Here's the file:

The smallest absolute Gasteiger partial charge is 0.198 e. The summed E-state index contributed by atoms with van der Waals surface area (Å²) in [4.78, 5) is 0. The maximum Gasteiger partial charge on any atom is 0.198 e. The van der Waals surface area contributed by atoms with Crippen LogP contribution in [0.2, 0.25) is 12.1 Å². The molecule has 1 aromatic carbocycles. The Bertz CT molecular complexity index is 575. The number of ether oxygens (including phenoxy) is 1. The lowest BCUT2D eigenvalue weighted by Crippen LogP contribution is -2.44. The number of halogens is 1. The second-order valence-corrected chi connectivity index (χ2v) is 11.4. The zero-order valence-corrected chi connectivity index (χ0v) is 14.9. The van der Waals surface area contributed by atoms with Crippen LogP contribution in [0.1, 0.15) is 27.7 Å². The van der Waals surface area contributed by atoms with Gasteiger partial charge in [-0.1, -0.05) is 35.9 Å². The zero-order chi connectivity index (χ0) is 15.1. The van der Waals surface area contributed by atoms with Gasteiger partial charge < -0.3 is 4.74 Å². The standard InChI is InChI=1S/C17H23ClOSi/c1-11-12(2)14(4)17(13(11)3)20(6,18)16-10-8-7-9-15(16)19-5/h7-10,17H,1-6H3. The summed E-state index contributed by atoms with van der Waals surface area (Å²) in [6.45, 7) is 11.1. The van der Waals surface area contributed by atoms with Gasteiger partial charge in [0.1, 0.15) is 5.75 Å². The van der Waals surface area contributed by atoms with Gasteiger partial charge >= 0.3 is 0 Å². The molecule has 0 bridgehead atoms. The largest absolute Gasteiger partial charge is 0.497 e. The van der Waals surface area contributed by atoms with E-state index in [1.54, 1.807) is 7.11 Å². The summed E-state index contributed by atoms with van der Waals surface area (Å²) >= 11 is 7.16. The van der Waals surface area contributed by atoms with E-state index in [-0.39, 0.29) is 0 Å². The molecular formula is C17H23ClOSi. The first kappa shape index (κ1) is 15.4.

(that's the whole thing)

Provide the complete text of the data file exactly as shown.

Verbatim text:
The smallest absolute Gasteiger partial charge is 0.198 e. The summed E-state index contributed by atoms with van der Waals surface area (Å²) in [4.78, 5) is 0. The maximum Gasteiger partial charge on any atom is 0.198 e. The van der Waals surface area contributed by atoms with Crippen LogP contribution in [0.2, 0.25) is 12.1 Å². The molecule has 1 aromatic carbocycles. The Bertz CT molecular complexity index is 575. The number of ether oxygens (including phenoxy) is 1. The lowest BCUT2D eigenvalue weighted by Crippen LogP contribution is -2.44. The number of halogens is 1. The second-order valence-corrected chi connectivity index (χ2v) is 11.4. The zero-order valence-corrected chi connectivity index (χ0v) is 14.9. The van der Waals surface area contributed by atoms with Crippen LogP contribution in [0.1, 0.15) is 27.7 Å². The van der Waals surface area contributed by atoms with Gasteiger partial charge in [-0.1, -0.05) is 35.9 Å². The zero-order chi connectivity index (χ0) is 15.1. The van der Waals surface area contributed by atoms with Gasteiger partial charge < -0.3 is 4.74 Å². The standard InChI is InChI=1S/C17H23ClOSi/c1-11-12(2)14(4)17(13(11)3)20(6,18)16-10-8-7-9-15(16)19-5/h7-10,17H,1-6H3. The summed E-state index contributed by atoms with van der Waals surface area (Å²) in [6.45, 7) is 11.1. The van der Waals surface area contributed by atoms with Gasteiger partial charge in [0.1, 0.15) is 5.75 Å². The van der Waals surface area contributed by atoms with Gasteiger partial charge >= 0.3 is 0 Å². The molecule has 0 bridgehead atoms. The largest absolute Gasteiger partial charge is 0.497 e. The van der Waals surface area contributed by atoms with E-state index in [1.54, 1.807) is 7.11 Å². The summed E-state index contributed by atoms with van der Waals surface area (Å²) >= 11 is 7.16. The van der Waals surface area contributed by atoms with E-state index in [-0.39, 0.29) is 0 Å². The molecular formula is C17H23ClOSi. The first kappa shape index (κ1) is 15.4.